Friday, May 31, 2013
In the space that used to be part of the Nabisco Factory, Willow Road is a humble little nook tucked between two culinary behemoths, Mario Batali's Del Posto and Colicchio & Sons. Our proximity here to the meatpacking district guides the restaurant more than does her neighbors, however. Reviews I read online were positive if not particularly astute, and the hostess perkily boasted about mentions in Page Six. Well, I don't care who eats here: I care who makes it and how good it is made. That said, the executive chef (who was not there on my visit) is Todd MacDonald, a prior colleague of Shea Gallante (whom I admire greatly) at Cru before its closing. In his stead was Grayson Shmitz (chef de cuisine), who came out to visit the only sizable party in attendance- apparently friends or family- the rest of her time spent manning the burners in the open kitchen. We arrived at 7:30pm to a virtually empty room, appealing a space though it was.
Lots of mirrors and white tile combined with rough-hewn wood and neon lighting give the room a very unique appearance, and not at all unattractive. The waitstaff looks straight out of Portland, in flannel shirtsleeves and jeans, a bit unkempt, perhaps, but appealingly just as un-uptight. That is, the bartender and hostess. Our server just kind of seemed as if he didn't really give a rip. We chose a table near the window, where the light was a bit more spirited and we could watch the passersby on 10th Avenue. If there had been many. Given the holiday weekend and lovely Sunday evening that it was, I'm guessing most were already enjoying other al fresco destinations, which could account, in part, for the lack of clientele.
At long last, our server finally brought a refreshing Willow Fresca, a brisk concoction of lemon and peach with gin and a splash of sparkling wine ($14). The cocktails run that price on up, but they are an attractive set. The menu describes itself as American classics with modern technique, which about sums it up. After another extensive wait, he returned to get our food order, and finally to provide our appetizer: a warm artichoke and fregola salad studded with bits of tomato and vibrant fava beans. The artichokes were particularly flavorful, and the pasta well balanced and toothsome: a successful if not wildly memorable dish. Would we like toast with that? Why, yes- toast is always pleasant. If you want to pay for the bread, order it along with the "hunk of aged cheddar" from the Bites section of the menu.
First up, buttermilk fried chicken, enlivened with jerk spices and a sweet touch of orange blossom honey. But then, there had better be something interesting going on with the chicken because that's all your getting: three burnished pieces in a paper lined bucket. We requested ketchup alongside, which turned out to be Sir Kensington's Spiced. I thought this a little weird: when you ask for ketchup, normally you just want regular ketchup, but given that it was S.K.'s it's always delicious, regardless.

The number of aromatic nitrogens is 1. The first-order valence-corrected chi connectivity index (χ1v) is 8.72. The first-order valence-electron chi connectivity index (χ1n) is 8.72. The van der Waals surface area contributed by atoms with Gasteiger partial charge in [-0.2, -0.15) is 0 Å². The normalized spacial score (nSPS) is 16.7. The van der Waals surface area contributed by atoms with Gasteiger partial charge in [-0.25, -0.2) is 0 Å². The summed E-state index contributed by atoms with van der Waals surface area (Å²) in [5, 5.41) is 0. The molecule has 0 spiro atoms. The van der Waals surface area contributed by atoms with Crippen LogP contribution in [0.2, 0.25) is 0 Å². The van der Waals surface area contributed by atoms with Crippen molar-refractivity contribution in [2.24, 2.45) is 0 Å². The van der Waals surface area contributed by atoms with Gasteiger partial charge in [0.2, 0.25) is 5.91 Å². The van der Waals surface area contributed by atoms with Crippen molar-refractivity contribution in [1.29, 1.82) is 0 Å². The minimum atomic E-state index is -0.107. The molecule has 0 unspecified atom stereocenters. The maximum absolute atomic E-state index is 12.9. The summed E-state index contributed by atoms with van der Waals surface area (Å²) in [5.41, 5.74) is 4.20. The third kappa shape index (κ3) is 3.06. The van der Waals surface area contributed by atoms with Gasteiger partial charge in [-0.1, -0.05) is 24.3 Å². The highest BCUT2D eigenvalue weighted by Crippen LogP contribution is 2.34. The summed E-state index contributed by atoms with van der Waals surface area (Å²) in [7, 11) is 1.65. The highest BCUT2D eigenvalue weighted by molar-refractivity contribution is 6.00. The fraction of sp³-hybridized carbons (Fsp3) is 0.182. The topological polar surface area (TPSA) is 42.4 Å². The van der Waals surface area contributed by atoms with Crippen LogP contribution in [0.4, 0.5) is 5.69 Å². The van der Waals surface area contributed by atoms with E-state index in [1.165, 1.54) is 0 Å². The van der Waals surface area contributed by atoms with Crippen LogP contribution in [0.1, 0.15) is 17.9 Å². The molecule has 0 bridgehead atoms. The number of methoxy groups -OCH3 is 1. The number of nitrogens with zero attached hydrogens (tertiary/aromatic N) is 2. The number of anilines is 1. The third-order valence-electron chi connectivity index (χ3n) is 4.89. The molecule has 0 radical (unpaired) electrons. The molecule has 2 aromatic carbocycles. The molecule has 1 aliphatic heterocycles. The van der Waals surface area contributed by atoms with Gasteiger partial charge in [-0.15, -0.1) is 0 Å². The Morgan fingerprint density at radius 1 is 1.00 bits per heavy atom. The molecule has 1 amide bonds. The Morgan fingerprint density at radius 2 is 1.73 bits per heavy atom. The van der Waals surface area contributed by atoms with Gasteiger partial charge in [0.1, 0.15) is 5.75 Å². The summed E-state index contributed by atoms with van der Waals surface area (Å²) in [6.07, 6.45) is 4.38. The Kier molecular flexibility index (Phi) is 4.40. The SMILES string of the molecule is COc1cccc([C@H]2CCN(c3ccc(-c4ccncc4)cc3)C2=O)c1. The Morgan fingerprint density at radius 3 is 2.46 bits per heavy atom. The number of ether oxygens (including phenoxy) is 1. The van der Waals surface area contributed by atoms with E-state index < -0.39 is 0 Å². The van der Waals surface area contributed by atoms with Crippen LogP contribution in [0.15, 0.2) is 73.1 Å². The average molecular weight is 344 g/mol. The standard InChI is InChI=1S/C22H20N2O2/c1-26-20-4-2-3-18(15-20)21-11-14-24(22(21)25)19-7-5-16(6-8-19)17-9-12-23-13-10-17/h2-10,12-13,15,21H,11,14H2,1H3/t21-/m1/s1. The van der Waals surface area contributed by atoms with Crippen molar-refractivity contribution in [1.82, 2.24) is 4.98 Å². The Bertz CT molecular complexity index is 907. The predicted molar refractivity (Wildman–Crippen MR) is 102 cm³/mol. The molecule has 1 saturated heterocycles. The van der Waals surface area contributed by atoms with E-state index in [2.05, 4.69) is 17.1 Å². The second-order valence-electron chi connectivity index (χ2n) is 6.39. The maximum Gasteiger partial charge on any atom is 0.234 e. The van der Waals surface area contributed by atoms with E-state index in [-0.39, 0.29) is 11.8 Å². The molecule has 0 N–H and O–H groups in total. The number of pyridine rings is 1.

A side of brussels sprouts, out of season though they are, were solidly prepared, roasted tender and moistened with brown butter and lemon in quite a fetching combination. Very welcome with the lonely pieces of bird, too. A skate roulade was cheffier, featuring three meaty furls sprinkled with pickly spring onions atop a smear of pureed green garlic. Even this, however, wanted for the brussels (or the potatoes, raw kale salad, or beluga lentils that were on the menu as other side dish options) to round things out, as the dish was a little stark. But the prices are reasonable enough, which frankly was most of the reason I chose this place. All the restaurants that are sprouting up right now seem to have forgotten what a shambles the economy is still in... entrees verging on $40 in places that appear like weeknight dining options. I don't know. Makes me appreciate places like Da Marcella and Bar Ciccio that are producing EXCEPTIONAL food at startling reasonable prices. Aside from the pricey cocktails, Willow Road is relatively affordable if you order smartly. Especially if you're accustomed to tipping in accordance with the level of service, you won't have to dig too deep to match it.
Without further attention from our waiter, we finished our mains and chatted a bit, I visited the restroom, and still when I returned out plates had still not yet been cleared. A bit more of a wait and
with the toffee pudding that we DID order. Although I preferred the ice cream to pair with the intensely sweet cake, it came pooled in a rich, sticky caramel sided with a dollop of somewhat deflated whipped cream. Coffee arrived midway through dessert, and taken black, helped counter some of the extreme saccharine of the sugary desserts.